At times, in systems configured to use both IPv4 and IPv6 addresses the debian package manager (apt / apt-get / aptitude) uses IPv6 by default for outgoing connections and fails to resolve/connect. The solution is to force it to use IPv4
-o Acquire::ForceIPv4=true when running
apt-get or apt.
If you want to make the setting persistent just create /etc/apt/apt.conf.d/99force-ipv4 and put
Acquire::ForceIPv4 "true"; in it:
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echo 'Acquire::ForceIPv4 "true";' | sudo tee /etc/apt/apt.conf.d/99force-ipv4
phpMyAdmin being the most used tool for managing MySQL databases comes as a package with Debian and works out of the box with “apt-get” along with apache, php and mysql.
But, when switching over to suPHP from the apache mod_php plugin, even if every other things work, phpMyAdmin fails.
The error looks like:
File does not exist: /usr/share/phpmyadmin/navigation.php<, referer: http://localhost/phpmyadmin/
This is because its configured to work only for mod_php. The configuration file is located at “/etc/phpmyadmin/apache2.conf”, which is symbolically linked at “/etc/apache2/conf.d/phpmyadmin.conf”
The easier option is to enable “mod_php” by typing in “a2enmod php5” as described at Sysadmin World.No Comments | Read More...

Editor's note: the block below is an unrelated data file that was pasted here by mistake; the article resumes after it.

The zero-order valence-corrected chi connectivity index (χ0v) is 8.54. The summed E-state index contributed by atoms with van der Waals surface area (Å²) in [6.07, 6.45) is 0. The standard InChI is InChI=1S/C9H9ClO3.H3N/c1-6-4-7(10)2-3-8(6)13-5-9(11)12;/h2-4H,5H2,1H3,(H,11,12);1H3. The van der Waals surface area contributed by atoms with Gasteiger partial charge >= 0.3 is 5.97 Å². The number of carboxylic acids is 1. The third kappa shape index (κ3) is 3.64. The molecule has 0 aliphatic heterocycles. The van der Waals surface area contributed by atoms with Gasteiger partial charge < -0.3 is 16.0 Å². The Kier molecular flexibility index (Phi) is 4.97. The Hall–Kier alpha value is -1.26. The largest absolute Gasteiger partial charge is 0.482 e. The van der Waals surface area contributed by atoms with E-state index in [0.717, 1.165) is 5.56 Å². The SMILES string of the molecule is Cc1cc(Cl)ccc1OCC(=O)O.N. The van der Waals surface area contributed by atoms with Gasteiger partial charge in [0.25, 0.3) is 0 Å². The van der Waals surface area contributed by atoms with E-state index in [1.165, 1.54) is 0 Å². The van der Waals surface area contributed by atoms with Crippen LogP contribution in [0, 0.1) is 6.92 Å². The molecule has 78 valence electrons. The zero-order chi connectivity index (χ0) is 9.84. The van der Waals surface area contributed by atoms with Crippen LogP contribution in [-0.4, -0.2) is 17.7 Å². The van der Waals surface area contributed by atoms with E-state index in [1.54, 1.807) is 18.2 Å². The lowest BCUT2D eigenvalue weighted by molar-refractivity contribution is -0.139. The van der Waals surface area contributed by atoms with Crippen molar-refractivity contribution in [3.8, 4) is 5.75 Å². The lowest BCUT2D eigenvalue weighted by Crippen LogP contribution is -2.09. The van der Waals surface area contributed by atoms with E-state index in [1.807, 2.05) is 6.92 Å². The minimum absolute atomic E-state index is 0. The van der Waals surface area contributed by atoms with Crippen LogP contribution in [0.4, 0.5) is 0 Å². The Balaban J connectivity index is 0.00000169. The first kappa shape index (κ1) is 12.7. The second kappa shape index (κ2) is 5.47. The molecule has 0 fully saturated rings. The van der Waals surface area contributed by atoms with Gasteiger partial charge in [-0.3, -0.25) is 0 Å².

Everytime, when I do a fresh installation of Debian, I come across the issue of mounting USB drives. Since all the USB drives I connect are of NTFS partition, spends time on searching issues related to NTFS and finally sorts out the issue, which has nothing to do with NTFS.
The error is caused by an entry in the “/etc/fstab” file, which contains the configurations for mounding drives. Since I use Pen drives for installation, an entry is created for the device during installation, detected as “/dev/sdb1”, which is the second disk after the internal hard disk.
The first partition of all usb devices plugged in first will be detected as “sdb1”, and the entry in “fstab” file prevents mounting it. To get rid of the issue, just delete the line starting with “/dev/sdb1” in the “fstab” file.No Comments | Read More...
Being a netizen, its a long time ambition for me to be self sufficient to run the basic online services needed. Basic services for me on internet include:
- Website / Blog
- Storage / Data Sync
Earlier, these were distributed over multiple providers, but now mostly revolves around Google. GMail for Mail, Google Analytics in Websites, Google drive for cloud storage, again Google Contacts, GTalk/Hangouts, Google+, etc. So, its also an effort to get out of Google services with minimum effect on usability.No Comments | Read More...
Being a Debian user, I always like to experiment with the latest packages, and so I have many third party debian repositories listed in the sources.list file. Whenever I am adding it for the first time, I usually get the error:
“The following signatures couldn’t be verified because the public key is not available”
On googling multiple solutions can be found to add a public key using apt-key, but most of them has 3 or 4 commands, including downloading the key, move it to a file and then import. But the one line command that does the same is as below:
apt-key adv --keyserver keyserver_url --recv-keys key_id
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